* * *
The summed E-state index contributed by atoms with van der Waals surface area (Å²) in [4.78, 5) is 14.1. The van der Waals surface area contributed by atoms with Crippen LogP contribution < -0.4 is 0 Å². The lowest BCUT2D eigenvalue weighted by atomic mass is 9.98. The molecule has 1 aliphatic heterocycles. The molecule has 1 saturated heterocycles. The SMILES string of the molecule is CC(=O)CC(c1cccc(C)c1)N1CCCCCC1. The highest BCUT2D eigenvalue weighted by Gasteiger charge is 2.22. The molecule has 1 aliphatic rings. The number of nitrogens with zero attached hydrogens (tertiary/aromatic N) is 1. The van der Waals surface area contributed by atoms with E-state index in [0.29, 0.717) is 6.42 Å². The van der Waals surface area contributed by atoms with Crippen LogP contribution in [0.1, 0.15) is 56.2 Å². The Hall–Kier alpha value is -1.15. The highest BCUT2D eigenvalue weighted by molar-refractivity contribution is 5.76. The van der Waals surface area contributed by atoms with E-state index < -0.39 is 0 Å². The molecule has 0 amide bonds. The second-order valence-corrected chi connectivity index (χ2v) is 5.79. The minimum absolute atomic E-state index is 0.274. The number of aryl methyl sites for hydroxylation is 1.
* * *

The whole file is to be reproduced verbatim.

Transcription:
The summed E-state index contributed by atoms with van der Waals surface area (Å²) in [4.78, 5) is 14.1. The van der Waals surface area contributed by atoms with Crippen LogP contribution < -0.4 is 0 Å². The lowest BCUT2D eigenvalue weighted by atomic mass is 9.98. The molecule has 1 aliphatic heterocycles. The molecule has 1 saturated heterocycles. The SMILES string of the molecule is CC(=O)CC(c1cccc(C)c1)N1CCCCCC1. The highest BCUT2D eigenvalue weighted by Gasteiger charge is 2.22. The molecule has 1 aliphatic rings. The number of nitrogens with zero attached hydrogens (tertiary/aromatic N) is 1. The van der Waals surface area contributed by atoms with E-state index in [0.29, 0.717) is 6.42 Å². The van der Waals surface area contributed by atoms with Crippen LogP contribution in [0.1, 0.15) is 56.2 Å². The Hall–Kier alpha value is -1.15. The highest BCUT2D eigenvalue weighted by molar-refractivity contribution is 5.76. The van der Waals surface area contributed by atoms with E-state index < -0.39 is 0 Å². The molecule has 0 amide bonds. The second-order valence-corrected chi connectivity index (χ2v) is 5.79. The minimum absolute atomic E-state index is 0.274. The number of aryl methyl sites for hydroxylation is 1.